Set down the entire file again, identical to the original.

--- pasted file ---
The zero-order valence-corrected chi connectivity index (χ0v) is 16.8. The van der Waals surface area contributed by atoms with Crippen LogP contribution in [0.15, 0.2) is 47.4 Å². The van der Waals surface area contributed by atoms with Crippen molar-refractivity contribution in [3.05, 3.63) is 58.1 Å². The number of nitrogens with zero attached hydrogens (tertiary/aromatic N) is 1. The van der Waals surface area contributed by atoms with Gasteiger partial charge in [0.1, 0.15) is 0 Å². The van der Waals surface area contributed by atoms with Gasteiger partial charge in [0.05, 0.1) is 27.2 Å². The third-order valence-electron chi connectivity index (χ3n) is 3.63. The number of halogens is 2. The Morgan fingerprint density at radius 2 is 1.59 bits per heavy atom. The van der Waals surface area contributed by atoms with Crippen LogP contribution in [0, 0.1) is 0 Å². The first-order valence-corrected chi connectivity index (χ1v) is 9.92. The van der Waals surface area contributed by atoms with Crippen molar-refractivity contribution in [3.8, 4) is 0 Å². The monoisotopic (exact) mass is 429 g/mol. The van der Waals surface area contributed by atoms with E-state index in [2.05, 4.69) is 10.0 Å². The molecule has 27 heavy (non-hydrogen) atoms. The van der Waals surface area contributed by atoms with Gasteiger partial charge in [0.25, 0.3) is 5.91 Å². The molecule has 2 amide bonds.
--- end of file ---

The zero-order valence-corrected chi connectivity index (χ0v) is 16.8. The van der Waals surface area contributed by atoms with Crippen LogP contribution in [0.15, 0.2) is 47.4 Å². The van der Waals surface area contributed by atoms with Crippen molar-refractivity contribution in [3.05, 3.63) is 58.1 Å². The number of nitrogens with zero attached hydrogens (tertiary/aromatic N) is 1. The van der Waals surface area contributed by atoms with Gasteiger partial charge in [0.1, 0.15) is 0 Å². The van der Waals surface area contributed by atoms with Gasteiger partial charge in [0.05, 0.1) is 27.2 Å². The third-order valence-electron chi connectivity index (χ3n) is 3.63. The number of halogens is 2. The Morgan fingerprint density at radius 2 is 1.59 bits per heavy atom. The van der Waals surface area contributed by atoms with Crippen LogP contribution in [0, 0.1) is 0 Å². The first-order valence-corrected chi connectivity index (χ1v) is 9.92. The van der Waals surface area contributed by atoms with Crippen molar-refractivity contribution in [3.8, 4) is 0 Å². The monoisotopic (exact) mass is 429 g/mol. The van der Waals surface area contributed by atoms with E-state index in [2.05, 4.69) is 10.0 Å². The molecule has 27 heavy (non-hydrogen) atoms. The van der Waals surface area contributed by atoms with Gasteiger partial charge in [0.25, 0.3) is 5.91 Å². The molecule has 2 amide bonds.